For some variables however, Pearson’s correlation test was carried out and the correlation coefficient r was estimated. The non-parametric Wilcoxon test was used to detect meaningful differences between the POI-8 outcomes dependent of groups and other variables. A p-value less than 0.05 was considered statistically significant. Graphs were programmed using the ggplot2 library of R.
Seventy-four patients (LT cohort; 41 men, 33 women; mean age 66.5 ± 12.3 years) prospectively completed the POI-8 questionnaire, with a mean follow-up of 13.3 ± 1.1 years (range: 12-16). 51.4% of patients underwent a partial superficial and 48.6% a superficial parotidectomy.
Fifty-seven patients (ST cohort; 27 men, 30 women; mean age 68 ± 14.8 years) from the original retrospective study of Baumann et al. 9 were additionally included herein, of which 47.4% had been operated by partial superficial and 52.6% by superficial parotidectomy.
33 patients (SLT cohort; 16 men, 17 women; mean age 68 ± 12.6 years) prospectively and retrospectively participated in this study. 45.5% of SLT patients underwent a partial superficial parotidectomy, 54.5% of patients a superficial parotidectomy.
Patient details and disease characteristics are shown in Table I.
Intergroup differences in POI-8 outcomes between ST and LT cohorts
Six weeks after parotidectomy, 77.2% of patients in the ST cohort referred hypoaesthesia as the most disturbing problem, followed by xerostomia (47.4%) and the scar (45.6%). Facial palsy was reported to be a minor problem by 87.7% of patients. In the LT cohort, hypoaesthesia was reported as a major problem by 54.1% of patients, followed by fear of revision surgery (44.6%) and the scar (39.2%). Most patients in this group (95.9%) did not think facial palsy was problematic.
Patients in the ST cohort had significantly more pain at the site of surgery than patients in the LT cohort did (mean POI-8 score: 0.93 in the ST cohort and 0.34 in the LT cohort; p = 0.002). In the LT group, 77% of patients reported no pain or painful sensations at 13 years after parotidectomy. Hypoaesthesia had improved significantly over the years but was still a problem: 77.2% of ST patients were disturbed by hypoaesthesia at six weeks after surgery (mean POI-8 score: 1.86), and 54.1% of LT patients reported sensation loss as a problem 13 years after surgery (mean POI-8 score: 0.88; p < 0.001).
POI-8 scores were not different between the ST group and LT group for the scar (p = 0.07), facial palsy (p = 0.21), substance loss (p = 0.37), Frey’s syndrome (p = 0.64), xerostomia (p = 0.14) and anxiety about revision surgery (p = 0.73). However, the mean POI-8 scores were significantly different between the two groups to describe QoL based on symptoms after parotidectomy (POI-8 score: 7.47 for ST group, 5.15 for LT group; p = 0.04) (Fig. 1).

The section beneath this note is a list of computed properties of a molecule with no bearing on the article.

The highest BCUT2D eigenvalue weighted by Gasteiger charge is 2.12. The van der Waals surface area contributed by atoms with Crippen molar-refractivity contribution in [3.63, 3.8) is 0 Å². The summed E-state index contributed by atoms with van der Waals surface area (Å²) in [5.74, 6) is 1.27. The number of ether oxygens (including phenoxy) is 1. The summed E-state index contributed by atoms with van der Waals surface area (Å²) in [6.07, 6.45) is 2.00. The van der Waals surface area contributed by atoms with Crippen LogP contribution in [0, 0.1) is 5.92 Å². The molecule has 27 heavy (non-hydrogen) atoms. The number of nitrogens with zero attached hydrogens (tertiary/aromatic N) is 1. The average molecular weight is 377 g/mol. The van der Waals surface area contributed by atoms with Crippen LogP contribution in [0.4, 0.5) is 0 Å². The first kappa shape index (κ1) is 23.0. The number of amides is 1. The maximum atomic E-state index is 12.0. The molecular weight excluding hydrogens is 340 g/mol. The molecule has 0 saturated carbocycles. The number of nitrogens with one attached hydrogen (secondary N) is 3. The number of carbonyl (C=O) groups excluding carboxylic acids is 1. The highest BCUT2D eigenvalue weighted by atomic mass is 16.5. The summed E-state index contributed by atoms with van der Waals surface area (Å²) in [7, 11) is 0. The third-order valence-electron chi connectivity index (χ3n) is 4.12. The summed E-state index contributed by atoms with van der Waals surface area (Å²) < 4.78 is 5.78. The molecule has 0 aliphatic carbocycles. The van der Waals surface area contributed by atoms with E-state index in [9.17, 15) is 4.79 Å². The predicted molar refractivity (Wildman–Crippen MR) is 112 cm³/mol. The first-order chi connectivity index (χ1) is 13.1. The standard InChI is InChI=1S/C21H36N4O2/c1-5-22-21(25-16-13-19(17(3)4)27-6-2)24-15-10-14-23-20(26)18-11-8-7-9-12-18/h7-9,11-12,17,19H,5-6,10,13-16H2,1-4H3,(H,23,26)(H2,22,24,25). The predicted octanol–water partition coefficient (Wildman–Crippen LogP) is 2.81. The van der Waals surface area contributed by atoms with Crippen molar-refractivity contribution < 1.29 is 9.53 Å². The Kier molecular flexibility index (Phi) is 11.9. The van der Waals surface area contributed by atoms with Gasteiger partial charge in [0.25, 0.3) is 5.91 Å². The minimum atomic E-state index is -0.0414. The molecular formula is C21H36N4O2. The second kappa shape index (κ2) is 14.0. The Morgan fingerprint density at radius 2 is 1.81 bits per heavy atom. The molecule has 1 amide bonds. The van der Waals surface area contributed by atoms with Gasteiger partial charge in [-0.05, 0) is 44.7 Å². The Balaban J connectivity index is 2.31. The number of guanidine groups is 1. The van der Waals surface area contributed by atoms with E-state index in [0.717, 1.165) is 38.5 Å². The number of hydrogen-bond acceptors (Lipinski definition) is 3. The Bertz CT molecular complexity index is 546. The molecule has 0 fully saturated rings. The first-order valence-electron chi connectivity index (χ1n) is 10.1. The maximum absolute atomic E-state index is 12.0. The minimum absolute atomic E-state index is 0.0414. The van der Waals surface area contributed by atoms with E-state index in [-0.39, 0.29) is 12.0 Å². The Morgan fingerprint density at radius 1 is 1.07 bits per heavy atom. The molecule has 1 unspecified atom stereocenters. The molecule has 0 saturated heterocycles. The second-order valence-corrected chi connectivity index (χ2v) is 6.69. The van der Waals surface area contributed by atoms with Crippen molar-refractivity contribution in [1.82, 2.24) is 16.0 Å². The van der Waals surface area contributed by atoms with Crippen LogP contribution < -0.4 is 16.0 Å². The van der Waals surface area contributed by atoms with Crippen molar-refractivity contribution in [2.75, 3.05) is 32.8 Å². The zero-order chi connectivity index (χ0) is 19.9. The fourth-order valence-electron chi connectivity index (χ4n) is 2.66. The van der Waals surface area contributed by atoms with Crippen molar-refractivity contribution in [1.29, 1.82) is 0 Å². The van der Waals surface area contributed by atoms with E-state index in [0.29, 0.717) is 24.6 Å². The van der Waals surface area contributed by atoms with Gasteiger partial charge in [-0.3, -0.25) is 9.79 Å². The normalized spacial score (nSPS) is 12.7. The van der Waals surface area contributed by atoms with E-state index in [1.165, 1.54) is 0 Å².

In the ST cohort, 64.9% of patients reported that their disease-specific QoL was slightly affected after parotid surgery, and 68.4% said they were “very satisfied” with the results of their operation. In the LT cohort, 27% of patients still reported impairment after parotidectomy, which was described as “severe” by 4.1% of patients. The long-term satisfaction rate was 81.8%. Negligible physician visits (6.8%), days of incapacitation (2.7%) and no rehabilitative measures (0%) were also reported by the LT cohort.
POI-8 scores for postoperative impairment, operation satisfaction and parotidectomy recommendation were significantly different within the ST cohort (p < 0.001), whereas POI-8 scores for hypoaesthesia were not, indicating that hypoaesthesia POI-8 scores best reflect the QoL six weeks after parotidectomy. Within the LT cohort, POI-8 scores for postoperative impairment, operation satisfaction and operation recommendation were all significantly different (p < 0.001), demonstrating that the influence of parotidectomy on QoL decreased over time.
Intragroup differences in POI-8 outcomes in the SLT cohort
Six weeks after parotidectomy, 84.8% of the SLT cohort characterised hypoaesthesia as their most disturbing problem, followed by the scar (54.5%) and pain (51.5%). Facial palsy was reported to be a minor problem (87.9%). At the 13-year follow-up, hypoaesthesia was still a problem for 60.6% of patients, but only 3% described this problem as severe. Frey’s syndrome (48.5%) and fear of revision (42.4%) were also reported as problems in this group, whereas facial palsy was not referred. Patients reported that problems with hypoaesthesia (p < 0.001) and pain (p = 0.004) improved from six weeks to 13 years after surgery. Problems caused by the scar (p = 0.13), postoperative appearance (p = 0.17), Frey’s syndrome (p = 0.36), xerostomia (p = 0.09), fear of revision surgery (p = 0.75) and facial palsy (p = 0.08) did not significantly ameliorate after surgery. The total POI-8 score significantly decreased from 8.24 at 6 weeks after surgery to 5.15 at 13 years after surgery, indicating increasing satisfaction over time (p = 0.04; Fig. 1).
Six weeks after parotidectomy, 72.7% of patients reported slight impairment and 69.7% were satisfied. At the 13-year follow-up, 33.3% of patients still felt impaired after parotid surgery and 78.8% were satisfied. No incapacitated workdays, no rehabilitative measures and very few medical visits (6.1%) were reported in the last six months.
All group comparisons are illustrated in Figure 2.
Non-neoplastic versus neoplastic parotid diseases
We further divided our patient cohorts according to their neoplastic or non-neoplastic parotid disease profile. Most patients (ST cohort: 80.7%, LT cohort: 81% and SLT cohort: 78.8%) suffered from neoplastic parotid diseases. For the ST, LT and SLT cohorts, we did not find any evidence that the POI-8-score is affected by the type of histology. Information regarding the POI-8 results of both groups according to the different observation interval is presented in Table II.
Preservation of the facial nerve
Permanent facial paralysis occurred in no patient, whereas 31.6% of ST, 24.3% of LT, and 39.4% of SLT patients had a postoperative temporary facial palsy. There were no statistically significant correlations between the temporary facial paralysis and the fourth question of the POI-8 questionnaire (about facial nerve) or with the surgical type.
Preservation of the great auricular nerve (GAN)
Based on the available surgical reports (n = 98), the GAN was preserved in 45.9% of cases, sacrificed in 33.7% of cases and not reported in 20.4%.